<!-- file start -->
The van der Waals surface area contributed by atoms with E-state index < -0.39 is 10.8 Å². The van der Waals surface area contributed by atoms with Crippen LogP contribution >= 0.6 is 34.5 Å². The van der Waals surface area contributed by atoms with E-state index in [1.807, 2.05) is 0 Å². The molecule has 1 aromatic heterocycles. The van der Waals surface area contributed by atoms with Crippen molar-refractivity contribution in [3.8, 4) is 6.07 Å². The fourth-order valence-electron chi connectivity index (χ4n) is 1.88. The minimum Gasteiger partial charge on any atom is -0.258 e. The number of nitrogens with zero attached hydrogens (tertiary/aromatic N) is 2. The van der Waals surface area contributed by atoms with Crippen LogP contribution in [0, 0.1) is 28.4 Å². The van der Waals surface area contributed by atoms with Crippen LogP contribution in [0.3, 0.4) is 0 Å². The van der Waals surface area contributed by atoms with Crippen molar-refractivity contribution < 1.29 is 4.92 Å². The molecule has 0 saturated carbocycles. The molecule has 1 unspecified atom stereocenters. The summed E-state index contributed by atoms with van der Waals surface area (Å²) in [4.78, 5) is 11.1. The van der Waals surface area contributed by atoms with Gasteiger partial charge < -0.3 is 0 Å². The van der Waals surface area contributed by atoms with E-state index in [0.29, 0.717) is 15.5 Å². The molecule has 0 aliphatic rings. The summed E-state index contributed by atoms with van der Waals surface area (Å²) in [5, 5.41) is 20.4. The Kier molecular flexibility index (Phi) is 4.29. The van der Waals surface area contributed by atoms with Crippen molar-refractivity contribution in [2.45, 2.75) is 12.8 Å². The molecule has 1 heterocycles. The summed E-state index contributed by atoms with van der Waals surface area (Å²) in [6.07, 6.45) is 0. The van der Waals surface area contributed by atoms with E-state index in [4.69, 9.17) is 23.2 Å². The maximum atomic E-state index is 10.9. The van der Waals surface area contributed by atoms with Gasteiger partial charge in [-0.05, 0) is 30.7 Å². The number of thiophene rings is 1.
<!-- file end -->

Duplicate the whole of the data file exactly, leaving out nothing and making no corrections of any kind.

The van der Waals surface area contributed by atoms with E-state index < -0.39 is 10.8 Å². The van der Waals surface area contributed by atoms with Crippen LogP contribution >= 0.6 is 34.5 Å². The van der Waals surface area contributed by atoms with E-state index in [1.807, 2.05) is 0 Å². The molecule has 1 aromatic heterocycles. The van der Waals surface area contributed by atoms with Crippen molar-refractivity contribution in [3.8, 4) is 6.07 Å². The fourth-order valence-electron chi connectivity index (χ4n) is 1.88. The minimum Gasteiger partial charge on any atom is -0.258 e. The number of nitrogens with zero attached hydrogens (tertiary/aromatic N) is 2. The van der Waals surface area contributed by atoms with Crippen LogP contribution in [0, 0.1) is 28.4 Å². The van der Waals surface area contributed by atoms with Crippen LogP contribution in [0.3, 0.4) is 0 Å². The van der Waals surface area contributed by atoms with Crippen molar-refractivity contribution < 1.29 is 4.92 Å². The molecule has 0 saturated carbocycles. The molecule has 1 unspecified atom stereocenters. The summed E-state index contributed by atoms with van der Waals surface area (Å²) in [4.78, 5) is 11.1. The van der Waals surface area contributed by atoms with Gasteiger partial charge < -0.3 is 0 Å². The van der Waals surface area contributed by atoms with E-state index in [0.29, 0.717) is 15.5 Å². The molecule has 0 aliphatic rings. The summed E-state index contributed by atoms with van der Waals surface area (Å²) in [5, 5.41) is 20.4. The Kier molecular flexibility index (Phi) is 4.29. The van der Waals surface area contributed by atoms with Crippen molar-refractivity contribution in [2.45, 2.75) is 12.8 Å². The molecule has 1 heterocycles. The summed E-state index contributed by atoms with van der Waals surface area (Å²) in [6.07, 6.45) is 0. The van der Waals surface area contributed by atoms with E-state index in [4.69, 9.17) is 23.2 Å². The maximum atomic E-state index is 10.9. The van der Waals surface area contributed by atoms with Gasteiger partial charge in [-0.05, 0) is 30.7 Å². The number of thiophene rings is 1.